What CEOs Should Learn From The Dramatic Liftoff Of Clubhouse And Roblox

The two hit the zeitgeist in 2021, but it wasn’t by accident. CEOs across industries need to be paying attention to how these companies got where they did as fast as they did.

Low-code and ‘citizen developer’ technology strategies are enabling far-tinier-than-you’d-ever-expect teams to achieve stunning success stories—and CEOs across industries (b2c and b2b alike) need to be paying attention.

Arguably the hottest example of this right now is Clubhouse, which grew into a $900 million company in a single year…with just 12 employees. A similar strategy is playing out behind the skyrocketing popularity of online gaming platform Roblox. Now played by over half of kids under 16 years old in the U.S., Roblox added 80 million users in 2020—driven almost entirely by word-of-mouth virality. With Roblox, very young ‘citizen developers’ using low-code techniques can create, market, and monetize their own games on the platform. (For example, the Roblox game Jailbreak, a $1 million/year hit on the platform, was developed by a small remotely-distributed team of teenagers). Enabling these opportunities positioned Roblox for its recent $30 billion IPO.

Clubhouse and Roblox have hit the zeitgeist in 2021, but it wasn’t by accident. CEOs across industries need to be paying attention to how these companies got where they did as fast as they did, and here’s why.

Citizen development, from teenager to enterprise

Because citizen developers have low-code (or no-code) capabilities at their disposal, development starts to become as simple as content creation. Developers still years away from a driver’s license are able to build their low-code skillsets by watching YouTube tutorials and discussing techniques over Discord (two more network orchestrator platforms).

But make no mistake about it: enterprise CEOs have as much opportunity to gain from citizen development as independent creators do. Low-code development, enabled by open source and freely available code libraries, multiplies speed and agility when it comes to launching (and quickly iterating) enterprise applications. Enterprises can now utilize their existing teams—those without computer science degrees and budget-limiting salaries—as ‘citizen developers’ to create software levels more affordably than was possible only 1-2 years ago.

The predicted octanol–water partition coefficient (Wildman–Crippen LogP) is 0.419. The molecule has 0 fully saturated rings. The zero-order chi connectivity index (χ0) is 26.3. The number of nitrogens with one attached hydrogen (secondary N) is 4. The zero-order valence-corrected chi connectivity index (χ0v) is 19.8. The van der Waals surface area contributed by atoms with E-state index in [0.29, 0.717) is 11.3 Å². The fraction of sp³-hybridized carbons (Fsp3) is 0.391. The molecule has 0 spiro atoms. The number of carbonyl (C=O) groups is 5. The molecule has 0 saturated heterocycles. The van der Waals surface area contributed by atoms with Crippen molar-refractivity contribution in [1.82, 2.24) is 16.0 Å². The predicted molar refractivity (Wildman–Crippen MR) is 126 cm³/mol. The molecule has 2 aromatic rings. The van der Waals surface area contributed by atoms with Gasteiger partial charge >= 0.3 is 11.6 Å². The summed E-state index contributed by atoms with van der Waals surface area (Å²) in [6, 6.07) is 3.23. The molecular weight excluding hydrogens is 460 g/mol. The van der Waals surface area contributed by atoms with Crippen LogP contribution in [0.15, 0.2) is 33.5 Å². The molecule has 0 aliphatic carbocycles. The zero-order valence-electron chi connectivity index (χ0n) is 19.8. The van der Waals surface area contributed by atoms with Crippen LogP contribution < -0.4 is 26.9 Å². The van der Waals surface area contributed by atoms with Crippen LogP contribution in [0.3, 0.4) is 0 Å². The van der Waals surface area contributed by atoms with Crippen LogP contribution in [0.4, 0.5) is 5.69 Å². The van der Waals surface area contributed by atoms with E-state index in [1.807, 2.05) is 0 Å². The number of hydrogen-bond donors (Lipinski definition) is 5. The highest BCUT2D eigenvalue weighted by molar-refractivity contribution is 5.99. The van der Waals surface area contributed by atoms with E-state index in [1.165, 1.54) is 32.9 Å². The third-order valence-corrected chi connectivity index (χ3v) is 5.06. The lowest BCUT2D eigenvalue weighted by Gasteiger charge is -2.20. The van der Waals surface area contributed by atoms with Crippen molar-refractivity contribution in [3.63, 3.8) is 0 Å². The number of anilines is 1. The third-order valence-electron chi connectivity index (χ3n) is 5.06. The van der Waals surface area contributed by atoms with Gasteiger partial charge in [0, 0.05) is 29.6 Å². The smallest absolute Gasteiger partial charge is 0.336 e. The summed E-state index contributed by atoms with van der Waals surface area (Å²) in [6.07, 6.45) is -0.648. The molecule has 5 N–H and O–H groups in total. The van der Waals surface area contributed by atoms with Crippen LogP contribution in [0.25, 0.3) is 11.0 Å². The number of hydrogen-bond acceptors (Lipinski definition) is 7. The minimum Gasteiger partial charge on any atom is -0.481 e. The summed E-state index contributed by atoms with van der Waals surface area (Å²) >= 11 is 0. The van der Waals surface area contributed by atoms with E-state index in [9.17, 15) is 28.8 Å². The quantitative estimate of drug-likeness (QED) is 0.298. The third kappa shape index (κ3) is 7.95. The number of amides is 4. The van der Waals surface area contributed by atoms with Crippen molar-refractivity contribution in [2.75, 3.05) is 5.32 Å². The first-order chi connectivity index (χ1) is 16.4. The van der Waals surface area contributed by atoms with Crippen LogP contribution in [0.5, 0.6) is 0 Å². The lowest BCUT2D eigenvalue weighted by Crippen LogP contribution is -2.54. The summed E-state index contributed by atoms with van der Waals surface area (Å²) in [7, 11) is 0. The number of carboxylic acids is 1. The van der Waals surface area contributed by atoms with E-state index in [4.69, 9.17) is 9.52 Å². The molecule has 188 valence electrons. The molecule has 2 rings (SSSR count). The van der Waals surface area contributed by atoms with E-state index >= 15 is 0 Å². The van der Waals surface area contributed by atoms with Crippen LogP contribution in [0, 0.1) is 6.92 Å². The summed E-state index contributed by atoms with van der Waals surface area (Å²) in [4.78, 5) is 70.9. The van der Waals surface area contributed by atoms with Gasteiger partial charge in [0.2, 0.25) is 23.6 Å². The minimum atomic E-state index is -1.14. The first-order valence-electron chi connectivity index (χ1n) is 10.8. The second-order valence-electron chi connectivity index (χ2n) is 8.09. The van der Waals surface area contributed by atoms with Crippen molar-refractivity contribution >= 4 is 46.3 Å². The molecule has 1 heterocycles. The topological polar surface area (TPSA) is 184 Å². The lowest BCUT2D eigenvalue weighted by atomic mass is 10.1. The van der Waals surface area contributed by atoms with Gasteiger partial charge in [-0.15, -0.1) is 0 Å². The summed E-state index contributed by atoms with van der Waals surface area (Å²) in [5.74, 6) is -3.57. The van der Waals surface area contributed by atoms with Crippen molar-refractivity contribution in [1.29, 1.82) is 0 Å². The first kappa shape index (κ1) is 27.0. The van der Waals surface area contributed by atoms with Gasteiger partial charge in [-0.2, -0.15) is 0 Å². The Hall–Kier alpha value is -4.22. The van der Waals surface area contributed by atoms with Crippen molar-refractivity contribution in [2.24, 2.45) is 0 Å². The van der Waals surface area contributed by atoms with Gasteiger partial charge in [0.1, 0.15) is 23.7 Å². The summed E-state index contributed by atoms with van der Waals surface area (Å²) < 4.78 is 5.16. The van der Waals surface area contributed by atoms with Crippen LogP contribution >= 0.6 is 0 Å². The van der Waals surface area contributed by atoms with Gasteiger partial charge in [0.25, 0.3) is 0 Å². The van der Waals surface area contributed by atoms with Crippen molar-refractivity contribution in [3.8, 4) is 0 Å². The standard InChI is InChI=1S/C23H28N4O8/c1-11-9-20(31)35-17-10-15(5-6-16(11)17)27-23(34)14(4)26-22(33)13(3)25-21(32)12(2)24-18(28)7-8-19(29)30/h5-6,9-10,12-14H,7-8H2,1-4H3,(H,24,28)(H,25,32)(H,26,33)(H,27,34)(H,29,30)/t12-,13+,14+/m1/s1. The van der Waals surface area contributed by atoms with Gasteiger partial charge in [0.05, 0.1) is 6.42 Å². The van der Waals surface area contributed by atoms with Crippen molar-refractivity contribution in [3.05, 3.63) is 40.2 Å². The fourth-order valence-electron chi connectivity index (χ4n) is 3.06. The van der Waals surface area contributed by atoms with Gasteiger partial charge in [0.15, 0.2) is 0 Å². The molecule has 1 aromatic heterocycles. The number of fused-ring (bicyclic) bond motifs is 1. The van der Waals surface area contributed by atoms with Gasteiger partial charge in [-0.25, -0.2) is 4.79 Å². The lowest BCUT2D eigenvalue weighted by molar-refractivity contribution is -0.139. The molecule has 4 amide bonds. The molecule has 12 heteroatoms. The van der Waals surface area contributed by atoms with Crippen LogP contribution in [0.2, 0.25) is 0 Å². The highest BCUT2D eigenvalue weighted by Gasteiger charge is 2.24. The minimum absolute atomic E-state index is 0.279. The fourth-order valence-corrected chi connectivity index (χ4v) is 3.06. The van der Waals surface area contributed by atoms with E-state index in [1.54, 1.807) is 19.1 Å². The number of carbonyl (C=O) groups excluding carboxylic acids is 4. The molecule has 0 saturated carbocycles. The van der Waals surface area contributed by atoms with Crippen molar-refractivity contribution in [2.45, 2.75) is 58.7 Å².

It’s not just the cost gains. Development is also far faster; enterprises taking a low-code tack tell me that projects that would take eight months are now completed in just three weeks. The tools are mature enough now that low-code’s advantages are there for the taking, whether you’re a billion-dollar B2B enterprise or a gaming ecosystem for kids.

With a low-code strategy, citizen developers can drag-n-drop blocks of pre-written code, ready to be assembled, Lego-like, into new applications. These blocks can be used as they come, or customized to suit an application’s particular requirements. Done right, low-code development also taps myriad APIs and modules that democratize access to technologies that would otherwise require expensive expertise to wield.

For citizen developers—whether operating independently or on enterprise teams—low-code development offers a low barrier to entry. The culture shift might very well prove the biggest hurdle in adoption. Once implemented, however, a low-code strategy shows what’s now possible, with rapid application testing effectively future-proofing enterprises through lower-cost agility. Enterprises can even enhance legacy systems with flexible low-code add-ons, further accelerating modernization and preparedness for whatever comes next.

The low-code impact on open source, and transforming enterprise infrastructure

Microsoft predicts that 500 million new apps will be built over the first half of this decade, surpassing the number of apps created in all of the previous 40 years. To meet this anticipated appetite for applications, Microsoft estimates that 90% of those new solutions will need to be built using low-code tools. There just isn’t enough hard-coding expertise (or budget) to go around, but that doesn’t need to be a problem. Enabling less-technical citizen developers to leverage reusable code libraries, and rapidly prototype and deploy solutions, will be increasingly essential to enterprises from a competitive standpoint.

The future of enterprise application development

Low-code is a seismic transformation on par with the shift to the cloud. The operational efficiency gains are too big to ignore; enterprises will be able to develop, launch, and iteratively optimize applications with ease, and at an unprecedented pace. In tandem, they will incorporate the power of network orchestration as well, encouraging customer creators and citizen marketers. Considering the speed with which this transformation will arrive, the time to lay the cultural groundwork and begin a low-code strategy is now, if not yesterday.